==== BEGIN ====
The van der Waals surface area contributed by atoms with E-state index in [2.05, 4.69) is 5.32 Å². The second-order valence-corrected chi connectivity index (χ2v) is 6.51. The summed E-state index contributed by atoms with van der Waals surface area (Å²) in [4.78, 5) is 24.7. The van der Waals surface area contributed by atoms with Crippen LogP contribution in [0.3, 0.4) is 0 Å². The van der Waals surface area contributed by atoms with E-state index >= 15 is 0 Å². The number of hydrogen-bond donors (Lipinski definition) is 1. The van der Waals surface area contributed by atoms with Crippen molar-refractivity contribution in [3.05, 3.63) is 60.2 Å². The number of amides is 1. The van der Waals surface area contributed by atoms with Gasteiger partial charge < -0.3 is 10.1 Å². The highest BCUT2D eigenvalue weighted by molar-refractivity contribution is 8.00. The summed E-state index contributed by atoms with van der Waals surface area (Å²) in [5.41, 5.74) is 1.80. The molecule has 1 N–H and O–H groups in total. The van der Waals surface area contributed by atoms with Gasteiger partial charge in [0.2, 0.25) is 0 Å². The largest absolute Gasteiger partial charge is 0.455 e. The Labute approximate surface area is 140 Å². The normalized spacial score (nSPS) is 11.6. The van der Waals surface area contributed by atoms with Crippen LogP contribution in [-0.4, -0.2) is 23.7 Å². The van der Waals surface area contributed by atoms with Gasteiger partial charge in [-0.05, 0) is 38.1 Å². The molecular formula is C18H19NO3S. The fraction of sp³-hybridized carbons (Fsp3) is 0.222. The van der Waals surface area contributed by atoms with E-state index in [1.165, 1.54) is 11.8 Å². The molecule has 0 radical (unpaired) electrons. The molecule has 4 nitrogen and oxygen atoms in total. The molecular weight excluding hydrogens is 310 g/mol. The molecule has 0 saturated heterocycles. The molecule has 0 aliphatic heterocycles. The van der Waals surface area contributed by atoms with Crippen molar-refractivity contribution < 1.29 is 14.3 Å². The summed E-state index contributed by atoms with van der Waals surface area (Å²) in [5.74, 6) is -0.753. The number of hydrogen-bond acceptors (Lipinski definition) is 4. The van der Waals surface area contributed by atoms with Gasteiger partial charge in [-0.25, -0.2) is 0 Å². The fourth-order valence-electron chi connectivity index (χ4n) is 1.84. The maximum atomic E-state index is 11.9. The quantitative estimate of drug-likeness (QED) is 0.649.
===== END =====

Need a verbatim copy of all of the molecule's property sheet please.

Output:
The van der Waals surface area contributed by atoms with E-state index in [2.05, 4.69) is 5.32 Å². The second-order valence-corrected chi connectivity index (χ2v) is 6.51. The summed E-state index contributed by atoms with van der Waals surface area (Å²) in [4.78, 5) is 24.7. The van der Waals surface area contributed by atoms with Crippen LogP contribution in [0.3, 0.4) is 0 Å². The van der Waals surface area contributed by atoms with E-state index >= 15 is 0 Å². The number of hydrogen-bond donors (Lipinski definition) is 1. The van der Waals surface area contributed by atoms with Crippen molar-refractivity contribution in [3.05, 3.63) is 60.2 Å². The number of amides is 1. The van der Waals surface area contributed by atoms with Gasteiger partial charge < -0.3 is 10.1 Å². The highest BCUT2D eigenvalue weighted by molar-refractivity contribution is 8.00. The summed E-state index contributed by atoms with van der Waals surface area (Å²) in [5.41, 5.74) is 1.80. The molecule has 1 N–H and O–H groups in total. The van der Waals surface area contributed by atoms with Gasteiger partial charge in [0.2, 0.25) is 0 Å². The largest absolute Gasteiger partial charge is 0.455 e. The Labute approximate surface area is 140 Å². The normalized spacial score (nSPS) is 11.6. The van der Waals surface area contributed by atoms with Crippen LogP contribution in [-0.4, -0.2) is 23.7 Å². The van der Waals surface area contributed by atoms with Gasteiger partial charge in [-0.05, 0) is 38.1 Å². The molecular formula is C18H19NO3S. The fraction of sp³-hybridized carbons (Fsp3) is 0.222. The van der Waals surface area contributed by atoms with E-state index in [1.165, 1.54) is 11.8 Å². The molecule has 0 radical (unpaired) electrons. The molecule has 4 nitrogen and oxygen atoms in total. The molecular weight excluding hydrogens is 310 g/mol. The molecule has 0 saturated heterocycles. The molecule has 0 aliphatic heterocycles. The van der Waals surface area contributed by atoms with Crippen molar-refractivity contribution < 1.29 is 14.3 Å². The summed E-state index contributed by atoms with van der Waals surface area (Å²) in [5.74, 6) is -0.753. The number of hydrogen-bond acceptors (Lipinski definition) is 4. The van der Waals surface area contributed by atoms with Gasteiger partial charge in [-0.25, -0.2) is 0 Å². The fourth-order valence-electron chi connectivity index (χ4n) is 1.84. The maximum atomic E-state index is 11.9. The quantitative estimate of drug-likeness (QED) is 0.649.